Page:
When starting or leading a business, there will be times when burning the midnight oil, if not burning the candle at both ends, will be the story of life. The opportunity and ability to sleep could easily be diminished. Yet it is advisable to guard against long-term sleep deprivation.

Arm yourself to take on difficult challenges by keeping your diet healthy and continuing with exercise and other forms of self-care (e.g., massage or energy work) that provide the stamina, cognitive functioning and decision-making ability that enable peak performance. Getting the work done makes it a lot easier to sleep and maintain a defense against the harmful effects of stress on the body and the psyche.

Medical and psychological researchers have published dozens, if not hundreds, of studies that document the relationship between inadequate sleep and stress. Sleep, like food and drink, is a biological need and we cannot survive without it (but the precise reason is unknown). The National Sleep Foundation has confirmed the long-held consensus that the average adult requires about eight hours of sleep/day. Teens may need 10 hours/ day. Some adults can perform well on just six hours/ day.

If sleep difficulties are the result of the stress related to getting things done, an executive coach may be able to identify ways to resolve workflow and time management issues that will make the to-do list more manageable, improve productivity and make falling asleep and sleeping through the night possible.

While you’re working on rectifying conditions that may be causing toxic amounts of stress, I recommend what I call The 90 Minute Rule, that pulls together a few NSF recommendations: 1) Evening workouts should conclude at least 90 minutes before bedtime, to allow the body to relax. 2). Dinner should be consumed at least 90 minutes before bedtime, to allow the body to digest. 3). Take a bath or shower 90 minutes before bedtime to promote the release of melatonin, a hormone that encourages sleep.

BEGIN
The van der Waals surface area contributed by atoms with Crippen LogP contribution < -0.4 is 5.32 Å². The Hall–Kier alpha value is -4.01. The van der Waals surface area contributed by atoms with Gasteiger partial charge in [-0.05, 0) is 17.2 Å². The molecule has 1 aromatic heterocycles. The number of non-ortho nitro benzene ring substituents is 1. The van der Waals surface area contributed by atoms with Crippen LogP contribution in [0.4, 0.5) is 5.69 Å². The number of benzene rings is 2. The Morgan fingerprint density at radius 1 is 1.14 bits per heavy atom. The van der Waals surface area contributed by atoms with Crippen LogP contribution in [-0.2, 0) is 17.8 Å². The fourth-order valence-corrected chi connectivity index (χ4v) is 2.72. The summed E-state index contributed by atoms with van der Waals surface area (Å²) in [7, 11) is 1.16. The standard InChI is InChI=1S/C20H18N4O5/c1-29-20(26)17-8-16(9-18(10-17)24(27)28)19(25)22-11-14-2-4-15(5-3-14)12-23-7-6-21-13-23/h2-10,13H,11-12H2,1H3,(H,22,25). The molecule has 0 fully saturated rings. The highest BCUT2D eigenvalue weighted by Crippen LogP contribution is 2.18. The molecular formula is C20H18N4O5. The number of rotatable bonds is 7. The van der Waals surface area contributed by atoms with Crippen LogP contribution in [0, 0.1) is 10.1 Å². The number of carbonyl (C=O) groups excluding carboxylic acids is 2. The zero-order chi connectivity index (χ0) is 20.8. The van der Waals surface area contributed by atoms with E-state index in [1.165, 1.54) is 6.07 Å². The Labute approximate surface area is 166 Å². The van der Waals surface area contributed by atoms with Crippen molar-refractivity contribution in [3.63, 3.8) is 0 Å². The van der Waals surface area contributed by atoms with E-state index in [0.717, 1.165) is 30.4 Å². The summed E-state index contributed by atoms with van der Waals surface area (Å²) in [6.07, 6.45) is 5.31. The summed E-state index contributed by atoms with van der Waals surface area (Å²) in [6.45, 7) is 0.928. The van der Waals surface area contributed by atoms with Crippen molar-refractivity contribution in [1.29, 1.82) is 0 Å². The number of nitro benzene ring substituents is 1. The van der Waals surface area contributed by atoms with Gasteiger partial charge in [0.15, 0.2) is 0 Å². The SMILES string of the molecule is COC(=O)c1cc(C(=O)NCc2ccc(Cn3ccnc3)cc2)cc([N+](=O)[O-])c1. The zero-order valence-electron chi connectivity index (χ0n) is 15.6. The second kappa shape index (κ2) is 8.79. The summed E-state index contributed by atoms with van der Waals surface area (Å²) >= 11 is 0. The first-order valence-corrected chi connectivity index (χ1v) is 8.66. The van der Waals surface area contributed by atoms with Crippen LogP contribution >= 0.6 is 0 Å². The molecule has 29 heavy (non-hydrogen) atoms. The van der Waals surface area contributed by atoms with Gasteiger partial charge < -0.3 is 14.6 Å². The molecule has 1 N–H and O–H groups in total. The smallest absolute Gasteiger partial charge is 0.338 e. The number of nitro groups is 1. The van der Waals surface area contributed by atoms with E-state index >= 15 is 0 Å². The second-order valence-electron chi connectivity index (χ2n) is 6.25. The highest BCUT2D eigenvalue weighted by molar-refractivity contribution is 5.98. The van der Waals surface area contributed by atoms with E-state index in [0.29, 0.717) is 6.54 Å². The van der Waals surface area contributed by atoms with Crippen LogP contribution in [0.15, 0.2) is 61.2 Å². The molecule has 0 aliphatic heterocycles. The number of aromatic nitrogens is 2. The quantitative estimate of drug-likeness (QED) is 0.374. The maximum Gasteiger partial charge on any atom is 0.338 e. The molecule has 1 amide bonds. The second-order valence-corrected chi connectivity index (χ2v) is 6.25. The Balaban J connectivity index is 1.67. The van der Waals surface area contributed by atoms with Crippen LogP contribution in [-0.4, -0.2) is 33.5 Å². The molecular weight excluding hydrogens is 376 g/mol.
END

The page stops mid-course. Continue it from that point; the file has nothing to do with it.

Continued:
Delegate/ outsource

The struggle to get the work done is sometimes stress-producing, as noted in the preceding paragraphs. Learning to prioritize is integral to time management. An examination of projects and tasks that only the business founder/ leader is equipped to do is Step 1 of time management. The founder/ leader can then delegate other tasks to team members, if employees have been hired, or outsource to Freelancers or other business specialists, in the absence of staff.

Just say no

Saying no is occasionally necessary, even when it disappoints someone. Saying no may enable you to better manage time, energy, or other resources and become more productive.

Say no to enforce your boundaries. Say no to what you feel is unacceptable. Say no to honor your values, self-respect, or priorities. Say no to stress.

Thanks for reading,

Kim

Photograph: Kim Clark. Practitioners of Falun Gong, a spiritual philosophy with roots in China and derived from Buddhism, meditate on Boston Common.

Collaborating in the Digital Realm and IRT

Collaboration is a soft skill that in the COVID era rapidly acquired big implications. Even more than in the recent past, the ability to achieve efficient and effective collaboration within work teams, and in fact within organizations, is recognized as a fundamental leadership skill. Collaboration today plays a defining role in driving successful business outcomes.